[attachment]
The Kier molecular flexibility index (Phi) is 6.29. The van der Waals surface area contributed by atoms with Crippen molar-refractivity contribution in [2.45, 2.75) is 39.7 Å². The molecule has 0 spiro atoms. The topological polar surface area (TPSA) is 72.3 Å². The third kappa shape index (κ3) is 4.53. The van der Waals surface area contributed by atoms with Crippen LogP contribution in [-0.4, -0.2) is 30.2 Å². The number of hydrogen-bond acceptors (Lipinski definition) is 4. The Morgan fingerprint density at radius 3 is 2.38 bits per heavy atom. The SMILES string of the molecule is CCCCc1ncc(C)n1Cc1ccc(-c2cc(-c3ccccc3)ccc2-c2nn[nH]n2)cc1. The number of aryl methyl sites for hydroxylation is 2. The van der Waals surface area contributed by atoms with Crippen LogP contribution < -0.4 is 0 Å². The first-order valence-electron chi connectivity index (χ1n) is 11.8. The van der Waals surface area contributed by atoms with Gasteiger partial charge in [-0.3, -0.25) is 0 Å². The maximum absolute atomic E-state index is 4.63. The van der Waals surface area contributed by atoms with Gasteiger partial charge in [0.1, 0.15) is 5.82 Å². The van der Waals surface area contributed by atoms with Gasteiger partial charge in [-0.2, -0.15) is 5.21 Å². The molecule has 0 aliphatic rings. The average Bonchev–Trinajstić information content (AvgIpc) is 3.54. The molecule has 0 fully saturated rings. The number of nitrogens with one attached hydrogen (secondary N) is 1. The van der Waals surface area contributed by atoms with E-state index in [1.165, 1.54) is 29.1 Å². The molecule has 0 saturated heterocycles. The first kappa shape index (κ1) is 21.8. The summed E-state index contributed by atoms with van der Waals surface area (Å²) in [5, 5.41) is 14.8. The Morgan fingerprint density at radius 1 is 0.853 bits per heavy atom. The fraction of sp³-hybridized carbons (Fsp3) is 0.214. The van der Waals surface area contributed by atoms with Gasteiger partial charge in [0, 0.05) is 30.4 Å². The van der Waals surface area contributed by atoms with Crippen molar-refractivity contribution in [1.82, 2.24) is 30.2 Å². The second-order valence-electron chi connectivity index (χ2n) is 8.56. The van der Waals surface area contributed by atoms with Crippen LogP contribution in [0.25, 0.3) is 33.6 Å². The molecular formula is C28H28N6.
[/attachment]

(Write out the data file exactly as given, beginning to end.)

The Kier molecular flexibility index (Phi) is 6.29. The van der Waals surface area contributed by atoms with Crippen molar-refractivity contribution in [2.45, 2.75) is 39.7 Å². The molecule has 0 spiro atoms. The topological polar surface area (TPSA) is 72.3 Å². The third kappa shape index (κ3) is 4.53. The van der Waals surface area contributed by atoms with Crippen LogP contribution in [-0.4, -0.2) is 30.2 Å². The number of hydrogen-bond acceptors (Lipinski definition) is 4. The Morgan fingerprint density at radius 3 is 2.38 bits per heavy atom. The SMILES string of the molecule is CCCCc1ncc(C)n1Cc1ccc(-c2cc(-c3ccccc3)ccc2-c2nn[nH]n2)cc1. The number of aryl methyl sites for hydroxylation is 2. The van der Waals surface area contributed by atoms with Crippen LogP contribution < -0.4 is 0 Å². The first-order valence-electron chi connectivity index (χ1n) is 11.8. The van der Waals surface area contributed by atoms with Gasteiger partial charge in [-0.3, -0.25) is 0 Å². The maximum absolute atomic E-state index is 4.63. The van der Waals surface area contributed by atoms with Gasteiger partial charge in [0.1, 0.15) is 5.82 Å². The van der Waals surface area contributed by atoms with Gasteiger partial charge in [-0.2, -0.15) is 5.21 Å². The molecule has 0 aliphatic rings. The average Bonchev–Trinajstić information content (AvgIpc) is 3.54. The molecule has 0 fully saturated rings. The number of nitrogens with one attached hydrogen (secondary N) is 1. The van der Waals surface area contributed by atoms with E-state index in [1.165, 1.54) is 29.1 Å². The molecule has 0 saturated heterocycles. The first kappa shape index (κ1) is 21.8. The summed E-state index contributed by atoms with van der Waals surface area (Å²) in [5, 5.41) is 14.8. The Morgan fingerprint density at radius 1 is 0.853 bits per heavy atom. The fraction of sp³-hybridized carbons (Fsp3) is 0.214. The van der Waals surface area contributed by atoms with Gasteiger partial charge in [0, 0.05) is 30.4 Å². The van der Waals surface area contributed by atoms with Crippen molar-refractivity contribution in [1.82, 2.24) is 30.2 Å². The second-order valence-electron chi connectivity index (χ2n) is 8.56. The van der Waals surface area contributed by atoms with Crippen LogP contribution in [0.25, 0.3) is 33.6 Å². The molecular formula is C28H28N6.